Skip to main content Skip to footer site map

What Do Parrots Find Sexy?

With plumage of intense and other-worldly colors, deployable regal crests, and behavior that ranges from coy to maniacal, parrots have little trouble attracting our attention. But what traits fare best for these birds when their goal is inspiring love in potential parrot mates? Is a parrot sexy in the eyes of other parrots because it is a good provider, attentive, talented, or beautiful?

Of the parrots’ many qualities, colorful plumage is surely its most spectacular: blue and gold; red and green; blue, yellow, green, orange, red. These brilliant colors are not just splashed on these birds; they’ve soaked right through. It would seem that the fantastically gorgeous plumage of parrots would be obvious sexual attractants for mates. But when the would-be mate is flying the same colors, how sexy is that? In fact, 75 percent of parrots species are classified as sexually monomorphic, which means that males and female resemble each other physically.

It turns out that it’s not just color but the intensity of feather color that can be a turn-on to a prospective mate. Color intensity signals good health, immunity, parental care abilities, and breeding success — all key things to know if you’re in the market for a mate. In a study of wild Burrowing Parrots in Patagonia, Argentina, researchers found that the more intensely red the abdominal feathers on the parrots were, the better was their success in breeding.

Color intensity is a physical characteristic that we, as humans, can observe. But research shows that while male and females parrots of the same species look similar to us — they look different to each other. A parrot’s highly sensitive tetrachromatic avian eye can see the entire UV spectrum, while we only perceive light in the near-ultraviolet spectrum. So there’s a whole world of fluorescent color that a parrot’s eyes can visualize that our humans eyes just can’t.

Budgerigars have yellow fluorescent plumage on their crowns and cheeks. To determine if the fluorescent patches are used in courtship displays, researchers covered the crown feathers of male and female birds with sunscreen, limiting their ability to absorb UV light. Other male and female budgies spent more time courting “glowing” companions, ignoring those with dulled feathers. What the study showed was that the more a suitor glowed, the more alluring it was to a prospective budgie mate.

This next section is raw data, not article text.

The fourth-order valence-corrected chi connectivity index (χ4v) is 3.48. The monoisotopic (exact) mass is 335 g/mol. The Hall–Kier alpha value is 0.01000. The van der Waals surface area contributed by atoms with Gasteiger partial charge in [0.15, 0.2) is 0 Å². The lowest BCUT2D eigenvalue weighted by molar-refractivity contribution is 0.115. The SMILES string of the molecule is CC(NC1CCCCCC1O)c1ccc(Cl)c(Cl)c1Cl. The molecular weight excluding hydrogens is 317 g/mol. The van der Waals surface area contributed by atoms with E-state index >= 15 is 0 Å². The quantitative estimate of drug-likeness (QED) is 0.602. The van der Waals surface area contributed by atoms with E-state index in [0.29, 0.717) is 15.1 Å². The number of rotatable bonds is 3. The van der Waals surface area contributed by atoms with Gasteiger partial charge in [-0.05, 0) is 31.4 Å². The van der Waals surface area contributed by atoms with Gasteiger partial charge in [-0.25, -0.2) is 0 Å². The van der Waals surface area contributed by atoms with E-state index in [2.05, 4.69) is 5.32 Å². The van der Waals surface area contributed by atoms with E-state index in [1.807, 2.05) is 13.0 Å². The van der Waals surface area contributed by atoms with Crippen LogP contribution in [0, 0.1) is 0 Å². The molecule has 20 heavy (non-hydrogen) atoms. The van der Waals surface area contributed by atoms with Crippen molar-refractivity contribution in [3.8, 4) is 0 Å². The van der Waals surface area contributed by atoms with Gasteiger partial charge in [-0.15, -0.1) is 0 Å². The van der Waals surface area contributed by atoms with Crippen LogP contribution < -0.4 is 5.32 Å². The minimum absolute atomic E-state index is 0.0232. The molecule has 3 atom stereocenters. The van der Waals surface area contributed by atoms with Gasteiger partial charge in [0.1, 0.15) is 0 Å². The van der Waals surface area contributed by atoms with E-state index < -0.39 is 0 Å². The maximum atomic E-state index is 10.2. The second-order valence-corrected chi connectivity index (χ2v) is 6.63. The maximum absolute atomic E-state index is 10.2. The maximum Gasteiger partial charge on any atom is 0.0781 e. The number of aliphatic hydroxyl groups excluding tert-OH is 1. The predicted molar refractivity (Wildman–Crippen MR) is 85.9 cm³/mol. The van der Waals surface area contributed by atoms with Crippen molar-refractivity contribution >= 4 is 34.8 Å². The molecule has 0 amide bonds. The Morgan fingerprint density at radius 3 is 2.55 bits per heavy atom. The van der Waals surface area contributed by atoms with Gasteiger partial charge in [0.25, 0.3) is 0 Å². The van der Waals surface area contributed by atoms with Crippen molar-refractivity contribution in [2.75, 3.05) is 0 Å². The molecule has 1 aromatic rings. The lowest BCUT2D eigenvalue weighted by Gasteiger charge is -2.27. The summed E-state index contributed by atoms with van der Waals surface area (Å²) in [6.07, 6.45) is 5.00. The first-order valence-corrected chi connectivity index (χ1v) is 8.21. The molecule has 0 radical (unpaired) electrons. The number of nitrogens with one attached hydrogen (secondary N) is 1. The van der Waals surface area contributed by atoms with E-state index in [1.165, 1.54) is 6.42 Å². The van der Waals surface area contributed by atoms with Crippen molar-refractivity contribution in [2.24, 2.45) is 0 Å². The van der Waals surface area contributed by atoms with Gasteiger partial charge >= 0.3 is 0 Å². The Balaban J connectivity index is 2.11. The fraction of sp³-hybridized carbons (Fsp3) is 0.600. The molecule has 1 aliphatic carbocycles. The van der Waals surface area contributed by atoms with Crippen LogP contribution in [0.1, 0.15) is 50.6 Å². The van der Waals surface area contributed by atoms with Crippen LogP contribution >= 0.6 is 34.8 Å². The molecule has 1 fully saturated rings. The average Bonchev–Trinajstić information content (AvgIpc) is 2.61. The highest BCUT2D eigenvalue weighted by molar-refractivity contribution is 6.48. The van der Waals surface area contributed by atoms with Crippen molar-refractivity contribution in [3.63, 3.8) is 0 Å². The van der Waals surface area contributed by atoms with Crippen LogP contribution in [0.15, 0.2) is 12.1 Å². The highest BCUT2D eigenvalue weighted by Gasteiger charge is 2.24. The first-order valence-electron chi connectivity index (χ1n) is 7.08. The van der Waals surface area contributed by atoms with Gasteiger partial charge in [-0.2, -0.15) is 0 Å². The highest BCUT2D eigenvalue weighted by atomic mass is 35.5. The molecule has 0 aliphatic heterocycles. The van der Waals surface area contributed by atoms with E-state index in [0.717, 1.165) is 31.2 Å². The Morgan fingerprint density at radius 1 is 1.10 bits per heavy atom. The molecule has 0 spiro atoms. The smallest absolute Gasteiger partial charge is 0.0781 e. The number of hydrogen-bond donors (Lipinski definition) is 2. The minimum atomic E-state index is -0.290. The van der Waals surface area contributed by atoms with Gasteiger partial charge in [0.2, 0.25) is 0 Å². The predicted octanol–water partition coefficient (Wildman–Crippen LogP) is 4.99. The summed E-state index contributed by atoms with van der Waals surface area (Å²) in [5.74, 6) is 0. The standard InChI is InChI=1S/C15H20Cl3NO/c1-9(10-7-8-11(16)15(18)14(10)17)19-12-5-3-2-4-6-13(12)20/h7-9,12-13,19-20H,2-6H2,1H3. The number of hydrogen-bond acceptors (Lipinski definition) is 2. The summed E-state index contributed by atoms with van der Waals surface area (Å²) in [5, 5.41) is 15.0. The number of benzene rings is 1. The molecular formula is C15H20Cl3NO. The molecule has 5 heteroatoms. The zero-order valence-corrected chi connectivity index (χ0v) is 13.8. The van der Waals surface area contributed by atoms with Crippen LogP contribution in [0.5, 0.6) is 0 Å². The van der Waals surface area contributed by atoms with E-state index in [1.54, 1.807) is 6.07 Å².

But don’t get the wrong idea: in the parrot world, mating is not based on looks alone. Some parrots appreciate “talent” or showmanship in a mate. In the kakapo’s mating system, the males go to a prominent location, such as a hilltop, and create a courtship area known as a lek, or a group of bowl-like indentations dug in the ground. When the males gather, they compete for the best spots, and then begin calling for the females. The male mating call is a very loud, low booming sound that can be heard for several miles. The booming goes on all night, every night, for as long as several months. At the same time, the males spread their wings and do a hopping dance. When females show up, they pick out the best boomers and hoppers for one blissful night of mating.

It should come as no surprise that music can woo a female. A good, strong singing voice in the bird world indicates good health, strong immunity, and a successful partner. But a study of budgerigars found that while a female appreciates vocal abilities, she actually prefers to mate with a male who sounds like her.

Glowing plumage, fancy moves, and a beautiful singing voice go a long way toward attracting a mate, but nothing says sexy to parrots like regurgitation. Though sometimes used as a reward for sex, many parrot species use food regurgitation as a part of the courtship ritual. Parrot couples exchange food, and thus information, on the quality of mate. A healthy amount of regurgitation tells the female that the courter can provide for her and her brood if she decides to choose him.

Those vibrant colors, beautiful voices, and fancy crests may all look like mere adornments to us, but to a parrot, they’re clues about a potential mate’s overall fitness, genetic superiority, and superior traits for survival. Just like with humans, in the parrot world, “sexy” takes many forms.



PBS is a 501(c)(3) not-for-profit organization.